Sean: Well, my sister and I had the same traumatic childhood and I find it cathartic to confront shit in horror movies and she would find it to be re-traumatizing.
Kristine: Yeah, I can see that, too. But even your sister’s reaction is still not mine. I am still not sure what mine is. Which is why I am so interested in the genre, what scares me, what doesn’t and why…
Sean: But you are all “Big potatoes” about most of the stuff we’ve watched since Wolf Creek, no?
Kristine: ‘Big potatoes’? Are you trying to slip in a Polish joke?
Sean: You are all “And a side of bacon alone on a plate. Not touching the potatoes!”
Kristine: Shut your fucking hole!
Sean: I am very pleased with myself right now.
Kristine: I will sever your spinal cord and not think twice. I will slice off your fingers with my potato-cutting knife and you will never type again.
Sean: So it was not cathartic for you to watch Wolf Creek?
Sean: You didn’t feel braver for it afterwards?
Kristine: Well, yes. I did. I’d like to know where you think Wolf Creek falls on the continuum of horror, in terms of extremity. Also, I must point out that you had me watch the Director’s Cut, which is more intense then the theatrical release.
Sean: No, we didn’t watch the director’s cut.
Kristine: Yes, we did.
Sean: That cut has a scene of Liz finding a pit of rotting corpses…
Kristine: We watched that. And also Kristy hooking up with Ben, which was not in the theatrical version.
Sean: If you say so.
Kristine: And the severed spine scene was longer.
Sean: Someone read Wikipedia.
Kristine: I did.
Sean: Okay, well I guess we did watch the more intense Director’s Cut. Sorry.
Kristine: Well… we discussed Wolf Creek and are still BFs.
Sean: So you asked about Wolf Creek’s place in the horror continuum. To have that talk is opening up a whole can of worms.
Kristine: According to you.
Sean: The answer to your question actually begs another question. I mean, you are aware of the designation “torture porn” right?
Kristine: Yes, but I have not seen any.
Sean: Yes, you have seen a “torture porn” movie. Wolf Creek. I think Wolf Creek fits that designation effectively, though I would argue that (a) the designation itself is problematic and (b) certain movies that fit comfortably within that category (Martyrs, Wolf Creek, Inside, A Serbian Film, maybe even the first Hostel) have more going on than critics of the genre want to give them credit for, even when they’re problematic. I mean, The Human Centipede, they’re not. I mean, does “torture porn” sound like a fitting designation for Wolf Creek to you?
Kristine: Yes. Even though a lot of the scares don’t involve gore.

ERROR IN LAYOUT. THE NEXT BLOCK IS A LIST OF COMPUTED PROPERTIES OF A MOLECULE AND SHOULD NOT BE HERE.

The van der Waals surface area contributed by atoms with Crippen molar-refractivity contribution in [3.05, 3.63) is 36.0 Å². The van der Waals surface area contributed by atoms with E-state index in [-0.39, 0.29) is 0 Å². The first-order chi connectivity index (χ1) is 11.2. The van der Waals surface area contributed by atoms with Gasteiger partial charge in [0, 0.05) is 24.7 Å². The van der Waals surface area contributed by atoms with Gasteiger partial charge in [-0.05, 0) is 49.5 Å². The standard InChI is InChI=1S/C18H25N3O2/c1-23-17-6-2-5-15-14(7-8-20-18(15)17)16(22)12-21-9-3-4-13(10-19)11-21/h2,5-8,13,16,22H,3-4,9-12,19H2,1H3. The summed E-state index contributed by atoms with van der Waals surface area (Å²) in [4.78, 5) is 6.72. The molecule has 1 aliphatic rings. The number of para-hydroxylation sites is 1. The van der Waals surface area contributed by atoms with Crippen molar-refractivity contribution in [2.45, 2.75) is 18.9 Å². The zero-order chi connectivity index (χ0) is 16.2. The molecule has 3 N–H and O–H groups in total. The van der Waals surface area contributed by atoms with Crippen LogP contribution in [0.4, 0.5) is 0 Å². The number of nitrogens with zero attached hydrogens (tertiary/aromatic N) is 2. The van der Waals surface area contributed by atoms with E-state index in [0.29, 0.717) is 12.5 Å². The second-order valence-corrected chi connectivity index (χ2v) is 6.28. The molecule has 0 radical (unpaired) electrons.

Sean: Yes. Wolf Creek is remarkably gore-free.
Kristine: Like when Mick is hunting them. Sean, the number one scariest thing about Wolf Creek is the headlights. That’s what spooked me the worst that night and many nights after. He is out there.
Sean: What about High Tension? You were unmoved by that movie, and I think it would be a pretty grueling experience for anyone not prone to the horror genre.
Kristine: Yeah I don’t know. High Tension is more… gonzo grossness. It’s different somehow from Wolf Creek. I don’t know if I can articulate why. When the dad’s head gets decapitated in the staircase with the wardrobe? It’s like, too much, which makes it less scary. There was some element of comedy to it.
Sean: The murder of the family in High Tension is the torture-porniest sequence I think.
Kristine: The headlights, Sean. The headlights!
Sean: Your boy Ebert made a really interesting critique of Wolf Creek (which he also gave ZERO STARS to). He said “It is a film with one clear purpose: To establish the commercial credentials of its director by showing his skill at depicting the brutal tracking, torture and mutilation of screaming young women.” Like Greg McLean made Wolf Creek solely to entice studios to hire him to make other movies.
Kristine: Well, that is obnoxious of the director. Ebert is right. Though I do think the film has validity beyond that…
Sean: Oh that was my question. You think that sounds right?
Kristine: I think it is right, but not the whole right. It’s not wrong.
Sean: Well, its such a pessimistic way of looking at the movie.
Kristine: The difference between Kristy and Liz’s treatment and Ben’s is striking to say the least. You never see anything being done to Ben.
Sean: Ben was crucified, so let’s not act like he was skipping through fields of daisies in the movie.